Hartzler graduated a year ago from Oral Roberts University in Tulsa, Oklahoma. He says it was the only college his father would pay for him to attend. In that bastion of evangelical Christianity, being gay was a violation of the school’s honor code and could get a student expelled. Hartzler attempted suicide during winter break of his sophomore year and barely escaped expulsion his junior year.
"You're just going to have to learn to coexist with all of us," he said, "and I'm sure it's not that hard."
Watch the video below or at this link.
\u201cVicky Hartzler\u2019s gay nephew Andrew posted about his aunt crying over gay marriage on the House floor\u201d— Marjorie Gaylor Queen \ud83c\udff3\ufe0f\u200d\ud83c\udf08 (@Marjorie Gaylor Queen \ud83c\udff3\ufe0f\u200d\ud83c\udf08) 1670597252
'Toxic' Trump Organization will struggle financially after 'devastating' felony convictions: former anti-corruption prosecutor
In an interview with Politico's Erin Durkin, a former prosecutor who served in the New York State Anti-Corruption Office claimed the Trump Organization faces financial hardship and an inability to operate as they have in the past after being convicted on 17 felony counts.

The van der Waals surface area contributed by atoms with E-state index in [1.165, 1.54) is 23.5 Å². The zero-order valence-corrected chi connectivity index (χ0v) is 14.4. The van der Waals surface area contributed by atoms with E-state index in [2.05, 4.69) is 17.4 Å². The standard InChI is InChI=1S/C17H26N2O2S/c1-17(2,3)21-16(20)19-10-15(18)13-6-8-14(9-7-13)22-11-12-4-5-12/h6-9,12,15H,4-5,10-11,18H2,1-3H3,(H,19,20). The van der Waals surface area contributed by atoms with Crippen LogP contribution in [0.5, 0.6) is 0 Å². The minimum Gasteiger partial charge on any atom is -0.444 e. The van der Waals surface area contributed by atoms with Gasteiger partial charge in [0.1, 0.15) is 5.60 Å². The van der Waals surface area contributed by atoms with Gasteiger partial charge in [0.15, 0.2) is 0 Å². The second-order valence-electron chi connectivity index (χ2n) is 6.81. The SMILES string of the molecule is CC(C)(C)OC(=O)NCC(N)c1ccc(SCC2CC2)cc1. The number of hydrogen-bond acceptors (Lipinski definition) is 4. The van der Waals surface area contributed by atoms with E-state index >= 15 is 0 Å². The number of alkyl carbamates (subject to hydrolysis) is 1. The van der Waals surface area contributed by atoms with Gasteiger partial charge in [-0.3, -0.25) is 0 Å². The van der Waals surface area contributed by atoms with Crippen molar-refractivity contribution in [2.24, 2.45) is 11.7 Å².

In a review of executives at the former president's signature company after the trial in a Manhattan court ended with a guilty verdict on every count related to a "tax-dodging executive-compensation scheme," the report notes that companies and banks who work, or have worked, with the company may shun dealing with the company or find there are roadblocks to partnering with the Trumps.
According to anti-corruption attorney Ben Gershman, the future looks grim for the Trump Org.
“The consequences could potentially be devastating for the company. The Trump Organization is now toxic. Nobody wants to touch them, explained the legal expert who currently teaches law at Pace University.
“They’re going to be totally unable to obtain financial support from any responsible financial institution. I’m thinking of loans, I’m thinking of mortgages, I’m thinking of insurance,” he elaborated. “They’re not going to be able to get any government support, financing and contracts and so on because they’re a convicted felon.”